Generally, a nonparty to a contract cannot impose tort liability upon a party to a contract for breach thereof (see Church v Callanan Indus., 99 N.Y.2d 104, 111 [2002]; Moch Co. v Rensselaer Water Co., 247 NY 160, 168-169 [1928]). However, there are three exceptions where the contracting party may be liable to a nonparty to the contract for the contracting party's performance of the contractual obligations: (1) where the contracting party launches a force or instrument of harm; (2) where the plaintiff detrimentally relies on the continued performance of the contracting party's duties; and (3) where the contracting party has entirely displaced the other contracting party's duty to maintain the premises safely or securely (see Stiver v Good & Fair Carting & Moving, Inc., 9 N.Y.3d 253, 257 [2007]; Church, 99 N.Y.2d at 111—112; Espinal, 98 N.Y.2d at 140).

This Court finds that none of the Espinal exceptions apply here. It is conceded that the first Espinal exception, launching a force or instrument of harm, does not apply. The second Espinal exception, detrimental reliance, is not applicable because, as Burns correctly points out, this exception requires that the noncontracting party has actual knowledge of the contract between the contracting parties (see Foster v Herbert Slepoy Corp., 76 A.D.3d 210, 215 [2d Dept 2010]; Wheaton v East End Commons Assoc., 50 A.D.3d 675, 677 [2d Dept 2008]). Here, there is no indication in the record that either Aiello or plaintiff had any knowledge about RUMC's security service agreement with Burns.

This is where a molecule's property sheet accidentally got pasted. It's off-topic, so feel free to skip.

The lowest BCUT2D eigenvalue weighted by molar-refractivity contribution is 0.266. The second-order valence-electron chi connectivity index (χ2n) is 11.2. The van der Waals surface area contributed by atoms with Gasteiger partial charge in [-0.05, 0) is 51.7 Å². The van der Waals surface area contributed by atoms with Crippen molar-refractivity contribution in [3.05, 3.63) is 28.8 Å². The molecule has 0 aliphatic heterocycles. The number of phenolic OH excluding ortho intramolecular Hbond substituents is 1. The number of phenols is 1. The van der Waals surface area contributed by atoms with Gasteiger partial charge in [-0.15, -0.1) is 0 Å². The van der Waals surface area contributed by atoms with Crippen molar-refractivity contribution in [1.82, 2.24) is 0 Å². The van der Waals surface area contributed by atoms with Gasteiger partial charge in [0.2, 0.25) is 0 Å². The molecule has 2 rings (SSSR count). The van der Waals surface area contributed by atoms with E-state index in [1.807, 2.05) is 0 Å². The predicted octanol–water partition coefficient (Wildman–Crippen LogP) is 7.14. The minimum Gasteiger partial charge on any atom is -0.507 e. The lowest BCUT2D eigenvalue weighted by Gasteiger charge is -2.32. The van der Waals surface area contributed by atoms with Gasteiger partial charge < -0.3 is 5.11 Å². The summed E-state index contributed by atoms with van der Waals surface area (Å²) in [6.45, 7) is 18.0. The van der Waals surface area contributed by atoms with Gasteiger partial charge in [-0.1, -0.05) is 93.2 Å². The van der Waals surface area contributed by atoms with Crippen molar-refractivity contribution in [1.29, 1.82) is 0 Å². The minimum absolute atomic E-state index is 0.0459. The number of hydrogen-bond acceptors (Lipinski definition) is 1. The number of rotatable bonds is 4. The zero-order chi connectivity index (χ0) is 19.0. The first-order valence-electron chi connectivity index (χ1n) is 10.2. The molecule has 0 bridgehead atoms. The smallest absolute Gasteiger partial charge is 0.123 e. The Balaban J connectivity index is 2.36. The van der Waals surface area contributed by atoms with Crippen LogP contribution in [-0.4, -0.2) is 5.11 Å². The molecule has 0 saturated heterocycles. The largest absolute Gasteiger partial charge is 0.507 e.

As to the third exception, the record demonstrates that Burns did not totally displace RUMC's duty to secure the facility. It is undisputed that Burns retained a supervisor at the premises at all times. It is, however, also undisputed that RUMC's management and medical staff retained supervisory authority over the security guards. Indeed, on several occasions Burns guards were fired by Paradiso for not following the RUMC staff's directions. In addition, RUMC required Burns's staff to complete certain training it provided.

We next examine whether any of RUMC's cross claims against Burns (i.e., contractual indemnification, common-law indemnification or contribution) were properly dismissed. With regard to contractual indemnification, we find that RUMC's cross claim is barred under paragraph 4 of the agreement. Paragraph 4 requires RUMC to send notice of any claims to Burns's legal department (in California) within 30 days of the occurrence. It is undisputed that RUMC never did so. Further, RUMC's reliance upon the incident reports of either Burns's employees or RUMC's employees is misplaced; the issue is not whether Burns had actual notice of the incident, but whether RUMC furnished Burns with notice of the potential claim against Burns, as contractually specified, which RUMC did not.